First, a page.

Further confirming the recurrence of this event, we found mutations in this region of HNRNPH1 by reanalyzing published and unpublished exomes from 2 recent studies. We observed mutations consistent with the same pattern in 3 of 16 (18.8%) relapsed/refractory MCL exomes sequenced from a recent clinical trial17 and 4 of 24 (16.7%) exomes from another recent study43 (supplemental Table 3). We also sequenced this gene in diagnostic tumor tissue from 145 patients treated with either ibrutinib or temsirolimus on a recent clinical trial (clinicaltrials.gov #NCT01646021)44 and found mutations in 11 (7.5%) of these cases (supplemental Table 3). Among the available WGS data from Burkitt lymphoma45 (n = 106), DLBCL (n = 153), chronic lymphocytic leukemia (n = 144), and follicular lymphoma (n = 110), we only identified 2 DLBCL patients with HNRNPH1 mutations in this region (1.3%), suggesting the potential for these to be driver mutations with a highly specific function in MCL biology.29 This highly reproducible mutation pattern provides strong evidence that these mutations have a regulatory function, most likely affecting the expression and/or splicing of HNRNPH1 mRNA.
There is a growing list of splicing regulators, including multiple HNRNP family members, that modulate splicing of their mRNA to tightly regulate expression.46,47 Taking this into consideration along with the prevalence of HNRNPH1 mutations in sequence contexts resembling HNRNP motifs led us to speculate that HNRNPH1 protein regulates its own expression by modulating the splicing of the HNRNPH1 transcript. We reanalyzed HNRNPH1 iCLIP-seq data from Uren et al.42 and confirmed multiple sites of interaction between HNRNPH1 and its pre-mRNA including exon 4 (Figure 2C), supporting a model of direct association at the region affected by mutation.
HNRNPH1 has multiple alternative isoforms including several transcripts that result from skipping of exon 4, which are predicted to be targets of nonsense-mediated decay (NMD) (Figure 2D). Although they do not directly affect canonical splice signals, we hypothesized that the mutations in these poly-G motifs impact the splicing or skipping of exon 4. We analyzed RNA-seq data from 103 cases with known HNRNPH1 mutation status to evaluate splicing differences between mutated (n = 15) and unmutated (n = 88) tumors. By comparing the number of reads supporting the exon-skipping event to reads supporting inclusion of exon 4, we found that mutated cases exhibited a ratio of isoforms that favors inclusion of exon 4 (P = 1.13 × , Wilcox rank sum; Figure 2E). We implemented a custom ddPCR assay to separately quantify canonical and alternative HNRNPH1 transcripts. Using this assay, we corroborated these findings in selected cases (P < .001; Figure 2F), which showed a strong correlation (R = 0.66; P < .01) with splicing ratios determined from RNA-seq data from the corresponding cases (supplemental Figure 4A-B). These results support the notion that HNRNPH1 mutations favor the inclusion of exon 4, or suppress the skipping of this exon, promoting the formation of the full-length transcript. Based on our model, these mutations disrupt the binding of HNRNPH1 to poly-G motifs surrounding exon 4 and dampen the normal feedback inhibition (supplemental Figure 4C).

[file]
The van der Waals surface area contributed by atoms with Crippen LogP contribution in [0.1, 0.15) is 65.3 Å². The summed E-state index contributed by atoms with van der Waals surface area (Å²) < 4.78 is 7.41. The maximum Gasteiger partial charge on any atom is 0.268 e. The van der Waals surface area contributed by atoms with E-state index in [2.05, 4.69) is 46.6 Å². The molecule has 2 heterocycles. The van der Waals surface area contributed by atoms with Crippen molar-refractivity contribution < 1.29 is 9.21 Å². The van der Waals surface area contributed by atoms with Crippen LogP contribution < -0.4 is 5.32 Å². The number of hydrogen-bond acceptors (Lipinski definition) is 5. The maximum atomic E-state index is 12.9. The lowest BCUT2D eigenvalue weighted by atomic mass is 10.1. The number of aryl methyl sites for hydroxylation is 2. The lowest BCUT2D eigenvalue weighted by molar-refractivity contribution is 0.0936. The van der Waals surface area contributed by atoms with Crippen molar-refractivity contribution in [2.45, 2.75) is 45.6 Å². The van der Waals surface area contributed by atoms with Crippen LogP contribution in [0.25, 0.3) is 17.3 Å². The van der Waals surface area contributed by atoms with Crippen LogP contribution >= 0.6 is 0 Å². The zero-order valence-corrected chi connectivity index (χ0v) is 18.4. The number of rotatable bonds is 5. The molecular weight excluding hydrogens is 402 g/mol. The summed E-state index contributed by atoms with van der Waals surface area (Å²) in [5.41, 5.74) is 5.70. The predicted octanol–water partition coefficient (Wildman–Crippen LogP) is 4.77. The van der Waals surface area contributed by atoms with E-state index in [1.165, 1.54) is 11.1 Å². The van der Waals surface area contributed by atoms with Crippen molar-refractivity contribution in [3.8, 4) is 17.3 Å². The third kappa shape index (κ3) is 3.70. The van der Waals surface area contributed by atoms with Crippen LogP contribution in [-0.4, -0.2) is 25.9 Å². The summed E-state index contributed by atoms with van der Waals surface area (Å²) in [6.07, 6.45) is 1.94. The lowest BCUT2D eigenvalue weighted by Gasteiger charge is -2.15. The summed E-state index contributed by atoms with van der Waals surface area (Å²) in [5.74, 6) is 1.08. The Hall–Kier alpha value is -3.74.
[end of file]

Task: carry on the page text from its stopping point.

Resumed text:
HNRNPH1 splicing is associated with inferior outcomes in MCL